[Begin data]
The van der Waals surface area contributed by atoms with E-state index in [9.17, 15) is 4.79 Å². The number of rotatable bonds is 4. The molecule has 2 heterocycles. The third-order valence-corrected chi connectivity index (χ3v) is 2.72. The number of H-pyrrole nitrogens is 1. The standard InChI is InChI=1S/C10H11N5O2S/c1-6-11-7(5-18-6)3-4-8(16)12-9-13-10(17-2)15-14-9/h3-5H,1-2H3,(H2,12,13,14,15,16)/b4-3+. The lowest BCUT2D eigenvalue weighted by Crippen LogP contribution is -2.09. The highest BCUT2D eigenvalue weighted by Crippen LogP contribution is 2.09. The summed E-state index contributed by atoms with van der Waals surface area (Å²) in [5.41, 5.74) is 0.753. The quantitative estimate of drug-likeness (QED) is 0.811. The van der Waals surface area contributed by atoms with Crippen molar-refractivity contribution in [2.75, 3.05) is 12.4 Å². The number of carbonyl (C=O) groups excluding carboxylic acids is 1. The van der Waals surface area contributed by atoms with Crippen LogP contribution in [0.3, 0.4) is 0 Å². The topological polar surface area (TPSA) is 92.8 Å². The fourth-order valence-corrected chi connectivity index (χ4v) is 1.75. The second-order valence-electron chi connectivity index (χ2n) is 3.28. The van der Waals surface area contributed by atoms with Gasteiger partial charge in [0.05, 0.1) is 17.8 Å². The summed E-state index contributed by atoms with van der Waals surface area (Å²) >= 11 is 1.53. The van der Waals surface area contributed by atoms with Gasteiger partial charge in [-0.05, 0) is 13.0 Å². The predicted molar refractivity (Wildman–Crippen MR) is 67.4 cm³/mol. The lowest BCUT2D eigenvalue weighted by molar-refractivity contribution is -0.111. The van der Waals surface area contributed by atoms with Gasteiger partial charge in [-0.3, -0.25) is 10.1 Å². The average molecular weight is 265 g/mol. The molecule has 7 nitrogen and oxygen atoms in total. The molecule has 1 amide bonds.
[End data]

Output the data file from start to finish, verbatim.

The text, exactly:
The van der Waals surface area contributed by atoms with E-state index in [9.17, 15) is 4.79 Å². The number of rotatable bonds is 4. The molecule has 2 heterocycles. The third-order valence-corrected chi connectivity index (χ3v) is 2.72. The number of H-pyrrole nitrogens is 1. The standard InChI is InChI=1S/C10H11N5O2S/c1-6-11-7(5-18-6)3-4-8(16)12-9-13-10(17-2)15-14-9/h3-5H,1-2H3,(H2,12,13,14,15,16)/b4-3+. The lowest BCUT2D eigenvalue weighted by Crippen LogP contribution is -2.09. The highest BCUT2D eigenvalue weighted by Crippen LogP contribution is 2.09. The summed E-state index contributed by atoms with van der Waals surface area (Å²) in [5.41, 5.74) is 0.753. The quantitative estimate of drug-likeness (QED) is 0.811. The van der Waals surface area contributed by atoms with Crippen molar-refractivity contribution in [2.75, 3.05) is 12.4 Å². The number of carbonyl (C=O) groups excluding carboxylic acids is 1. The van der Waals surface area contributed by atoms with Crippen LogP contribution in [0.3, 0.4) is 0 Å². The topological polar surface area (TPSA) is 92.8 Å². The fourth-order valence-corrected chi connectivity index (χ4v) is 1.75. The second-order valence-electron chi connectivity index (χ2n) is 3.28. The van der Waals surface area contributed by atoms with Gasteiger partial charge in [0.05, 0.1) is 17.8 Å². The summed E-state index contributed by atoms with van der Waals surface area (Å²) >= 11 is 1.53. The van der Waals surface area contributed by atoms with Gasteiger partial charge in [-0.05, 0) is 13.0 Å². The predicted molar refractivity (Wildman–Crippen MR) is 67.4 cm³/mol. The lowest BCUT2D eigenvalue weighted by molar-refractivity contribution is -0.111. The van der Waals surface area contributed by atoms with Gasteiger partial charge in [-0.3, -0.25) is 10.1 Å². The average molecular weight is 265 g/mol. The molecule has 7 nitrogen and oxygen atoms in total. The molecule has 1 amide bonds.